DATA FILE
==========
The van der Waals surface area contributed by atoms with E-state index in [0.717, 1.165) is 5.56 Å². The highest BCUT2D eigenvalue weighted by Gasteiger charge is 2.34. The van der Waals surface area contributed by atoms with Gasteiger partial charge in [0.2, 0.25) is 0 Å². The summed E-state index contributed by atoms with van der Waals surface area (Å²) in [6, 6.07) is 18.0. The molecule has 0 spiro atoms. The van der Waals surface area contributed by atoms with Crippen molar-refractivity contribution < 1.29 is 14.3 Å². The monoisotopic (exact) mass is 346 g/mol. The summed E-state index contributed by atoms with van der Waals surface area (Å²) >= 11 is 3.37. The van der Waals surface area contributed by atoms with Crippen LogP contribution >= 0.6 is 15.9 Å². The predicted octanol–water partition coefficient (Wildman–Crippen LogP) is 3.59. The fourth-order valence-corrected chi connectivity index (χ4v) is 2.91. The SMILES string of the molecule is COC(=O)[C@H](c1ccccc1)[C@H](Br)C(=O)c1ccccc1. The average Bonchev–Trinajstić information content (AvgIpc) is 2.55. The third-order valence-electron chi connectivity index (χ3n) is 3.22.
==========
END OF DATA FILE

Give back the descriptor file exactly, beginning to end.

The van der Waals surface area contributed by atoms with E-state index in [0.717, 1.165) is 5.56 Å². The highest BCUT2D eigenvalue weighted by Gasteiger charge is 2.34. The van der Waals surface area contributed by atoms with Gasteiger partial charge in [0.2, 0.25) is 0 Å². The summed E-state index contributed by atoms with van der Waals surface area (Å²) in [6, 6.07) is 18.0. The molecule has 0 spiro atoms. The van der Waals surface area contributed by atoms with Crippen molar-refractivity contribution < 1.29 is 14.3 Å². The monoisotopic (exact) mass is 346 g/mol. The summed E-state index contributed by atoms with van der Waals surface area (Å²) >= 11 is 3.37. The van der Waals surface area contributed by atoms with Crippen LogP contribution >= 0.6 is 15.9 Å². The predicted octanol–water partition coefficient (Wildman–Crippen LogP) is 3.59. The fourth-order valence-corrected chi connectivity index (χ4v) is 2.91. The SMILES string of the molecule is COC(=O)[C@H](c1ccccc1)[C@H](Br)C(=O)c1ccccc1. The average Bonchev–Trinajstić information content (AvgIpc) is 2.55. The third-order valence-electron chi connectivity index (χ3n) is 3.22.